And then there’s 3-2-1, which I hesitate to recommend because it is…well, it’s hard to describe fully, and that’s why I end up thinking that if you haven’t seen it, you probably should sit through one episode to truly know the depths of despair. I forced my parents to watch this when I was little and here I apologize. Allo Allo I’ll stand by, but making them watch this and them not putting me up for adoption is how you know that parental love is a real thing. Part Saturday night variety show, part twisted gameshow from the very depths of Hell itself, 3-2-1 is a turgid hour of 70s entertainment dying for its last breath a decade later coupled with ‘clues’ that are…well, you have to experience one to really understand the full terror:

They are all like this. You can never win outside of random chance. For anybody that says all TV was better back in the 80s, just show them the visage of Dusty Bin.

Aside from Bully, Blankety Blank is also fun. I’m obviously talking about Les Dawson era, with all the gurning, mother-in-law jokes, and a general ‘can’t be arsed with this’ air that you could possibly need!

But they were wrong. A good set of Adam Curtis documentaries is always a decent selection; you can follow along and yell when he gets the science/theories wrong. Why not try The Way of All Flesh or 25 Million Pounds if you want your Curtis a little more obscure.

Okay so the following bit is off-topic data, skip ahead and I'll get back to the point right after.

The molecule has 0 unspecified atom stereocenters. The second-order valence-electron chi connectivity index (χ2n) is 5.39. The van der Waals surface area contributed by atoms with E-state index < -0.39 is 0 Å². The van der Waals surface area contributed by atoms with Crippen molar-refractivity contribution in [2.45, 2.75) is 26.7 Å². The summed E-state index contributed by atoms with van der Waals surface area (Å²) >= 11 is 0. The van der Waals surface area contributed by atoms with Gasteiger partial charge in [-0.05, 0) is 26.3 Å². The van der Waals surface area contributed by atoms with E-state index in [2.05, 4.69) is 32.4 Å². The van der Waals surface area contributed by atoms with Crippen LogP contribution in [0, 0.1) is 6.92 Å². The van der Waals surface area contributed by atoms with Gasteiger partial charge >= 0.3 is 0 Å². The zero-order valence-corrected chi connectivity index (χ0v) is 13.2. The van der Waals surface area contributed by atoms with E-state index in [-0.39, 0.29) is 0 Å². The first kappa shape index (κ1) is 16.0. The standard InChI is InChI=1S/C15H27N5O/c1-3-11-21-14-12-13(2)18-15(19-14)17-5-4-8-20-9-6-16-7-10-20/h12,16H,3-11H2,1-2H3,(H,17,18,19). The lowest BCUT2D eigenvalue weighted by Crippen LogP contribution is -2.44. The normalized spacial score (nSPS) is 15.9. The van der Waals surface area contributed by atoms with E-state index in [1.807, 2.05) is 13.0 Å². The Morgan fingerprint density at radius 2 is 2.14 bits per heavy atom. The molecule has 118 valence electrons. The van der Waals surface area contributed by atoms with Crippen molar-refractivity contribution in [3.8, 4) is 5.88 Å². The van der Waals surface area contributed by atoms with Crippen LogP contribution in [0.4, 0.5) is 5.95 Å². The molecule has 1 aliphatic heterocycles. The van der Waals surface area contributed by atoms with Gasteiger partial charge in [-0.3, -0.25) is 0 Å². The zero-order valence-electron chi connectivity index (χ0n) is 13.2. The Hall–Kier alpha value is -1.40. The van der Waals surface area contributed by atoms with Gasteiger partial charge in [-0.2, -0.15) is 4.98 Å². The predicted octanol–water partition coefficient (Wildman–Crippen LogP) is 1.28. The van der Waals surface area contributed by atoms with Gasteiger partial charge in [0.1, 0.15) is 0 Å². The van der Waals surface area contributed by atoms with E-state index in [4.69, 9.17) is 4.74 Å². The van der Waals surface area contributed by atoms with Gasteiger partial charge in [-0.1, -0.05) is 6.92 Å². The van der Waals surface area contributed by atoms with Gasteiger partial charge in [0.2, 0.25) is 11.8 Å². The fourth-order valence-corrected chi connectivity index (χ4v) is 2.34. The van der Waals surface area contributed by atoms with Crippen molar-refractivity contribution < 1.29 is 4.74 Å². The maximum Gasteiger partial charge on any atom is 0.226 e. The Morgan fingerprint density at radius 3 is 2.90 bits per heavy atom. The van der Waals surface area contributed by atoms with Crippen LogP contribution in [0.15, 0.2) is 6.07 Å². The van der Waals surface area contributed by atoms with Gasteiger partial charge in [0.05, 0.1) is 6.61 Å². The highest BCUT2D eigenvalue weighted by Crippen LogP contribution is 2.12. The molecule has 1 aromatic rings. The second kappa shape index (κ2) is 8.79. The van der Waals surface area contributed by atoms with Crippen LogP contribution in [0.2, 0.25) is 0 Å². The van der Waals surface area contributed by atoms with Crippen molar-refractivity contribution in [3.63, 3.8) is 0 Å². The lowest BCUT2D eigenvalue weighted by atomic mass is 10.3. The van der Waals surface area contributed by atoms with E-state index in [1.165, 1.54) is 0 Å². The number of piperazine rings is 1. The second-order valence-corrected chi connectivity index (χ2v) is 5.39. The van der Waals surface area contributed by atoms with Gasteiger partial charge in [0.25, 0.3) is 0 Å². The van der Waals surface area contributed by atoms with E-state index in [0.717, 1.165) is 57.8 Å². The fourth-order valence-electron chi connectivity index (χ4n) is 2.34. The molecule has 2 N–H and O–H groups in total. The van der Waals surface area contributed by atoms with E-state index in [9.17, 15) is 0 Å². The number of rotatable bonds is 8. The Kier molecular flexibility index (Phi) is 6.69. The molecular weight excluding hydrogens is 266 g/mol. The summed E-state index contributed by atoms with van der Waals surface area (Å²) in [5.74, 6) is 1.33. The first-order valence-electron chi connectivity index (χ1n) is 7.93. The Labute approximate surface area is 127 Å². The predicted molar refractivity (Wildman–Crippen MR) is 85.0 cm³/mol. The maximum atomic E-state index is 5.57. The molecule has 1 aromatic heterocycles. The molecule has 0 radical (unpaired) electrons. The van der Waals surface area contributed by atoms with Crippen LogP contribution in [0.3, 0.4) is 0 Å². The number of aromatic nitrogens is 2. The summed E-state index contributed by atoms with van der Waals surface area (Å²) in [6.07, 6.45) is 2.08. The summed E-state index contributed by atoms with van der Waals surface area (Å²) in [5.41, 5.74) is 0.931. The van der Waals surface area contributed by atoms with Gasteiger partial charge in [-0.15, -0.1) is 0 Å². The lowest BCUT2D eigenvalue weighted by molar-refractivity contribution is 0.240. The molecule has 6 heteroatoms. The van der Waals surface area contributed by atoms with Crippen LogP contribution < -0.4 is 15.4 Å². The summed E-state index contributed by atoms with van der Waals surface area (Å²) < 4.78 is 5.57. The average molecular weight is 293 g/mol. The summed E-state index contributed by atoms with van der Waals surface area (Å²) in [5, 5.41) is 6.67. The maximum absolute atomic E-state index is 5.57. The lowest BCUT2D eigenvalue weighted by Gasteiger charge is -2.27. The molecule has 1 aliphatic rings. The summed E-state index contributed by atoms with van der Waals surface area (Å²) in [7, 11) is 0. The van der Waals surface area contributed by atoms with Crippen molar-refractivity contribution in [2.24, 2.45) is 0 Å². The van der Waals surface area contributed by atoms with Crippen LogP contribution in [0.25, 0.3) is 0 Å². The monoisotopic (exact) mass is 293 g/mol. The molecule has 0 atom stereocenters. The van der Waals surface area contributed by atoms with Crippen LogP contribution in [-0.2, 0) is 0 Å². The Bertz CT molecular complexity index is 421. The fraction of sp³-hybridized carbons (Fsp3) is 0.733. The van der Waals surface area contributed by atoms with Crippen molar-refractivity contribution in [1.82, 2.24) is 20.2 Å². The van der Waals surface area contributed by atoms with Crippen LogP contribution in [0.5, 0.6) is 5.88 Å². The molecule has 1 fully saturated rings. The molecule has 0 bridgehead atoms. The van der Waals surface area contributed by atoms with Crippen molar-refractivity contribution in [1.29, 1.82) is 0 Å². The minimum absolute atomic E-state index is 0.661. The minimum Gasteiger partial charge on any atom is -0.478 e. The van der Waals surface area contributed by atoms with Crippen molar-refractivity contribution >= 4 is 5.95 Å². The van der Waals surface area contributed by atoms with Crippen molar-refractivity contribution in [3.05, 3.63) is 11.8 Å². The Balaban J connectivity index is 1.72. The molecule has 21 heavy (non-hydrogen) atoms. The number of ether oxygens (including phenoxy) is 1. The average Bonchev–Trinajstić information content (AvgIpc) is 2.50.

Otherwise, throwing “horizon+bbc+1980s”, “equinox+channel 4”, or “world in action” into YouTube is a great way to while away an evening. Gasp! As the APT train splutters into life! Shriek! As your favourite pop stars from the 1980s are revealed to be inflating their chart positions! Find out just how you’re going to die in a nuclear explosion! (Okay, that last one is Q.E.D.)

Or, providing it’s very cold and/or damp outside, forego any of these thoughts and just plump for Tinker, Tailor, Soldier, Spy and Smiley’s People. Cold, damp, dark conspiracies, the British class system as an underlying theme, plus copious amounts of Cambridge Five allusions! And a very mute Patrick Stewart.

Don’t watch Threads if you plan on sleeping any time in the near future.

As it happens, I ended up spending Saturday night watching far too many UK commercials from the 1980s. I may need help.